The Father and the Trinity


#1

I have read that the Father is the “Source” of the Trinity. God (in Three Divine Persons) has no beginning and no end. How can these two statements be reconciled?


#2

[quote=AJV]I have read that the Father is the “Source” of the Trinity. God (in Three Divine Persons) has no beginning and no end. How can these two statements be reconciled?
[/quote]

Yes.

Picture a flame. A flame, from the moment it exists, gives off light and heat. There is never a moment when the flame existed that it wasn’t giving off light and heat. Yet, did the flame precede the light and heat?

I recommend that you go and read the Catechism on this.


#3

God is eternal. He does not exist in time. The father, from eternity, (meaning there is no beginning point to this) knows himself.

And in knowing himself, generates an idea of himself, which is so perfect that it contains every perfection of the Father, We call this the Word, or the Son; the Father from all eternity speaking His essence.

The Father and the Son, from all eternity (without a beginning point) love each other. That exchange of love is so perfect as to generate a third Person, the Holy Spirit. There is no time interval involved.


#4

Thanks for the answers. I’m trying to explain this to someone, butits sort of difficult.


#5

[quote=RobNY]Yes.

Picture a flame. A flame, from the moment it exists, gives off light and heat. There is never a moment when the flame existed that it wasn’t giving off light and heat. Yet, did the flame precede the light and heat?

I recommend that you go and read the Catechism on this.
[/quote]

I love this example, I have to remember it.
I saw a similar (but not as good as yours) example from Augustine’s letter to some soon to be converts:8…“When is it possible for a father to be found coeval [ie same age] with his son, or son coeval with his father? That the father may beget he goes before in age; that the son may be begotten, he comes after in age: but this father coeval with son, or son with father, how can it be?”

Imagine to yourselves fire as father, its shining as son; see, we have found the coevals. From the instant that the fire begins to be, that instant it begets the shining: neither fire before shining, nor shining after fire. And if we ask, which begets which? the fire the shining, or the shining the fire?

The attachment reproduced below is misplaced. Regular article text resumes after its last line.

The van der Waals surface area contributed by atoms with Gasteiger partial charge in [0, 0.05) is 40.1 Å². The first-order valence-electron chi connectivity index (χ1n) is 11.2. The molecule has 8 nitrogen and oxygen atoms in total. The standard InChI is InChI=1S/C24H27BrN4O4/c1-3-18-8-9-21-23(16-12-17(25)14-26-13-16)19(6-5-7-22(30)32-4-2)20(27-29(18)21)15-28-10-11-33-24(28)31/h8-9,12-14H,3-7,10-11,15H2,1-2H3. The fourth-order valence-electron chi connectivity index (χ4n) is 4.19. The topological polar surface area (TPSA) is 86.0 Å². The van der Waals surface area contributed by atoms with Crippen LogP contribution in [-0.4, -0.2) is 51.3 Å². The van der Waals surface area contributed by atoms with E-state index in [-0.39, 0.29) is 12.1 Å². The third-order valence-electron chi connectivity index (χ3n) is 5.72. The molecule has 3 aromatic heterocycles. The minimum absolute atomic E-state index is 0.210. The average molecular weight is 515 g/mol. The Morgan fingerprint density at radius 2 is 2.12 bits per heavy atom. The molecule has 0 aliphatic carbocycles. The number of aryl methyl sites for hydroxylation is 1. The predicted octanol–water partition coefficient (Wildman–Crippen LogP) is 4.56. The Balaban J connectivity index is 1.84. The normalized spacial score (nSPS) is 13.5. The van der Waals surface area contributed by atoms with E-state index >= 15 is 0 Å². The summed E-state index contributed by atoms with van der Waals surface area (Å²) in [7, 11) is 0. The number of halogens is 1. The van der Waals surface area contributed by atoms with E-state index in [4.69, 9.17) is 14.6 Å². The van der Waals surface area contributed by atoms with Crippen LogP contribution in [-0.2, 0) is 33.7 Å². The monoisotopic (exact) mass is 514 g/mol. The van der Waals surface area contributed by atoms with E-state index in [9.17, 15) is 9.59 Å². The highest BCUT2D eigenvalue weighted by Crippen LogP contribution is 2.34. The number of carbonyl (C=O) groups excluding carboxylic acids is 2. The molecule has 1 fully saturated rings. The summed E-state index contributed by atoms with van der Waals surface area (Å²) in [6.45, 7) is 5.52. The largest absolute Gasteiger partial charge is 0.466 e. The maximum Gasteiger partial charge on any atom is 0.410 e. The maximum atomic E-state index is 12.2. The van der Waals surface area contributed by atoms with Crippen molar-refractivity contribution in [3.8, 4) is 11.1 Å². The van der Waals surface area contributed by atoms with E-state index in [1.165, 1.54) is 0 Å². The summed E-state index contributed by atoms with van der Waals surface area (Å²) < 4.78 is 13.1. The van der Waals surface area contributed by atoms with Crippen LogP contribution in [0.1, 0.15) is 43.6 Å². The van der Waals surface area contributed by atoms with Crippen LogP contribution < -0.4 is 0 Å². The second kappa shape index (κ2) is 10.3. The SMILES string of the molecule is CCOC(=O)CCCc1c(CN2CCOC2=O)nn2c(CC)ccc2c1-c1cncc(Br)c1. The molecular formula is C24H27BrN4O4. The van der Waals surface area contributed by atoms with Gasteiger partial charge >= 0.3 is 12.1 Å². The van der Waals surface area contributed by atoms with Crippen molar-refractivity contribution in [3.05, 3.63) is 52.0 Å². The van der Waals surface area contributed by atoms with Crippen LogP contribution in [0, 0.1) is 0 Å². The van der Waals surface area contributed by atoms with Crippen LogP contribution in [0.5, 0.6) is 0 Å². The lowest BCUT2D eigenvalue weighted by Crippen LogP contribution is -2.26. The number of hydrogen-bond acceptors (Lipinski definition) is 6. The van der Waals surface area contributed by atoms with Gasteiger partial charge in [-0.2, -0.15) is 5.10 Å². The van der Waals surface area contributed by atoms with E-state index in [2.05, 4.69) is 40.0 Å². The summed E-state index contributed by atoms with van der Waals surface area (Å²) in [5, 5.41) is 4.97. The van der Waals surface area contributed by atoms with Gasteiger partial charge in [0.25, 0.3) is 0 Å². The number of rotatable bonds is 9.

Immediately ye conceive by natural sense, by the innate wit of your minds ye all cry out, The fire the shining, not the shining the fire. Lo, here you have a father beginning; lo, a son at the same time, neither going before nor coming after. Lo, here then is a father beginning, lo, a son at the same time beginning.


#6

[quote=JimG]God is eternal. He does not exist in time. The father, from eternity, (meaning there is no beginning point to this) knows himself.

And in knowing himself, generates an idea of himself, which is so perfect that it contains every perfection of the Father, We call this the Word, or the Son; the Father from all eternity speaking His essence.

The Father and the Son, from all eternity (without a beginning point) love each other. That exchange of love is so perfect as to generate a third Person, the Holy Spirit. There is no time interval involved.
[/quote]

No matter how many times I hear this I cannot understand (then again why should I be meant to understand?)

It is so hard to grapple with the thought that the Son is just an “idea”, albeit a perfect one. Or that the Holy Spirit is just “love” between the Father and an “idea” he had. Ooh, it’s difficult thinking beyond 3 dimensions isn’t it?


#7

“Idea” is a human term, so keep in my that as applied to God it’s only an analogy. Generating “ideas” is what we do with our minds. Ideas are not material. I have an idea of myself, and it is distinct from myself, but it’s imperfect. It’s not an exact idea of me. But God can’t do anything imperfectly. His idea of himself is a perfect reflection of himself–a distinct person, while not possessing a distinct nature.

Two persons loving one another can produce another person–even humanly speaking. This is analogous to the love between the Father and the Son.


#8

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